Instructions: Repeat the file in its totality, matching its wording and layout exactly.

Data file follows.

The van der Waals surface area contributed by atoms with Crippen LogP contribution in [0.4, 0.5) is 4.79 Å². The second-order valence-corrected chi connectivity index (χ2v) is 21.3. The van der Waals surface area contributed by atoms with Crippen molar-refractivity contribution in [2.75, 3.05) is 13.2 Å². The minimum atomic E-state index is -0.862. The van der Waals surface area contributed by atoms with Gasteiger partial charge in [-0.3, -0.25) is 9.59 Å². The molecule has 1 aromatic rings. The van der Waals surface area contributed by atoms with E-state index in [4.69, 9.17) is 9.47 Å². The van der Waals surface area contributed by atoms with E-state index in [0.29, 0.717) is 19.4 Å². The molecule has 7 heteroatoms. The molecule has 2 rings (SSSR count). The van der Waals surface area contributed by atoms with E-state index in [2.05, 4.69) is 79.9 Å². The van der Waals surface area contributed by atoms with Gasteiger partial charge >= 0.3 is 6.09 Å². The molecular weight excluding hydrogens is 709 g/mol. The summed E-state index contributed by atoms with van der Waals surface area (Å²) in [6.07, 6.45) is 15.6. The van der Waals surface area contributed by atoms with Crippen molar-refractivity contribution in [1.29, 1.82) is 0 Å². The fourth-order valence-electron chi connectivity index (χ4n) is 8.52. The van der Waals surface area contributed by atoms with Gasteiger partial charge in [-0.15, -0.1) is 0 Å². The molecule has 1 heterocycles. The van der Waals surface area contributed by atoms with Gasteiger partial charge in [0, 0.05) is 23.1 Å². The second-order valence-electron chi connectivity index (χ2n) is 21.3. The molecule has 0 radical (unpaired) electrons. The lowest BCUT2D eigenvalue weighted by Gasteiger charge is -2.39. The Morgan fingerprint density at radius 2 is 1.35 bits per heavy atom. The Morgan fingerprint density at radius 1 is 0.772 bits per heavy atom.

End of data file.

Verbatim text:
The van der Waals surface area contributed by atoms with Crippen LogP contribution in [0.4, 0.5) is 4.79 Å². The second-order valence-corrected chi connectivity index (χ2v) is 21.3. The van der Waals surface area contributed by atoms with Crippen molar-refractivity contribution in [2.75, 3.05) is 13.2 Å². The minimum atomic E-state index is -0.862. The van der Waals surface area contributed by atoms with Gasteiger partial charge in [-0.3, -0.25) is 9.59 Å². The molecule has 1 aromatic rings. The van der Waals surface area contributed by atoms with E-state index in [4.69, 9.17) is 9.47 Å². The van der Waals surface area contributed by atoms with E-state index in [0.29, 0.717) is 19.4 Å². The molecule has 7 heteroatoms. The molecule has 2 rings (SSSR count). The van der Waals surface area contributed by atoms with E-state index in [2.05, 4.69) is 79.9 Å². The van der Waals surface area contributed by atoms with Gasteiger partial charge >= 0.3 is 6.09 Å². The molecular weight excluding hydrogens is 709 g/mol. The summed E-state index contributed by atoms with van der Waals surface area (Å²) in [6.07, 6.45) is 15.6. The van der Waals surface area contributed by atoms with Crippen molar-refractivity contribution in [1.29, 1.82) is 0 Å². The fourth-order valence-electron chi connectivity index (χ4n) is 8.52. The van der Waals surface area contributed by atoms with Gasteiger partial charge in [-0.15, -0.1) is 0 Å². The molecule has 1 heterocycles. The van der Waals surface area contributed by atoms with Gasteiger partial charge in [0, 0.05) is 23.1 Å². The second-order valence-electron chi connectivity index (χ2n) is 21.3. The molecule has 0 radical (unpaired) electrons. The lowest BCUT2D eigenvalue weighted by Gasteiger charge is -2.39. The Morgan fingerprint density at radius 2 is 1.35 bits per heavy atom. The Morgan fingerprint density at radius 1 is 0.772 bits per heavy atom.